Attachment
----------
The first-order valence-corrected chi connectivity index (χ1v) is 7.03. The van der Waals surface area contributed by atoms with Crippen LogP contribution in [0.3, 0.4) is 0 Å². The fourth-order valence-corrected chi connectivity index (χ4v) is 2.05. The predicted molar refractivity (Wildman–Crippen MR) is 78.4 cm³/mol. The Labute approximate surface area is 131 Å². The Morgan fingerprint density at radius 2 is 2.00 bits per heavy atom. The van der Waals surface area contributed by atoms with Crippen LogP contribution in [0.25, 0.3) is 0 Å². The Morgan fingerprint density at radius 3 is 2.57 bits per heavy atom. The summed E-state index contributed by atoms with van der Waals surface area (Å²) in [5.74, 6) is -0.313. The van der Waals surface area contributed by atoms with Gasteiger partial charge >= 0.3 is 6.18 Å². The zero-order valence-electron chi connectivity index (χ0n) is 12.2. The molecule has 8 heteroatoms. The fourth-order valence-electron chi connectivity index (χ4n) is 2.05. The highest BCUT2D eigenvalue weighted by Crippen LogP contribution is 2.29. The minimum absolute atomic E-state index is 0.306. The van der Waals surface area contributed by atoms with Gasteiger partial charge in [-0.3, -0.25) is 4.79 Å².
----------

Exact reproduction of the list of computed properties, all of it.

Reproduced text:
The first-order valence-corrected chi connectivity index (χ1v) is 7.03. The van der Waals surface area contributed by atoms with Crippen LogP contribution in [0.3, 0.4) is 0 Å². The fourth-order valence-corrected chi connectivity index (χ4v) is 2.05. The predicted molar refractivity (Wildman–Crippen MR) is 78.4 cm³/mol. The Labute approximate surface area is 131 Å². The Morgan fingerprint density at radius 2 is 2.00 bits per heavy atom. The van der Waals surface area contributed by atoms with Crippen LogP contribution in [0.25, 0.3) is 0 Å². The Morgan fingerprint density at radius 3 is 2.57 bits per heavy atom. The summed E-state index contributed by atoms with van der Waals surface area (Å²) in [5.74, 6) is -0.313. The van der Waals surface area contributed by atoms with Gasteiger partial charge >= 0.3 is 6.18 Å². The zero-order valence-electron chi connectivity index (χ0n) is 12.2. The molecule has 8 heteroatoms. The fourth-order valence-electron chi connectivity index (χ4n) is 2.05. The highest BCUT2D eigenvalue weighted by Crippen LogP contribution is 2.29. The minimum absolute atomic E-state index is 0.306. The van der Waals surface area contributed by atoms with Gasteiger partial charge in [-0.3, -0.25) is 4.79 Å².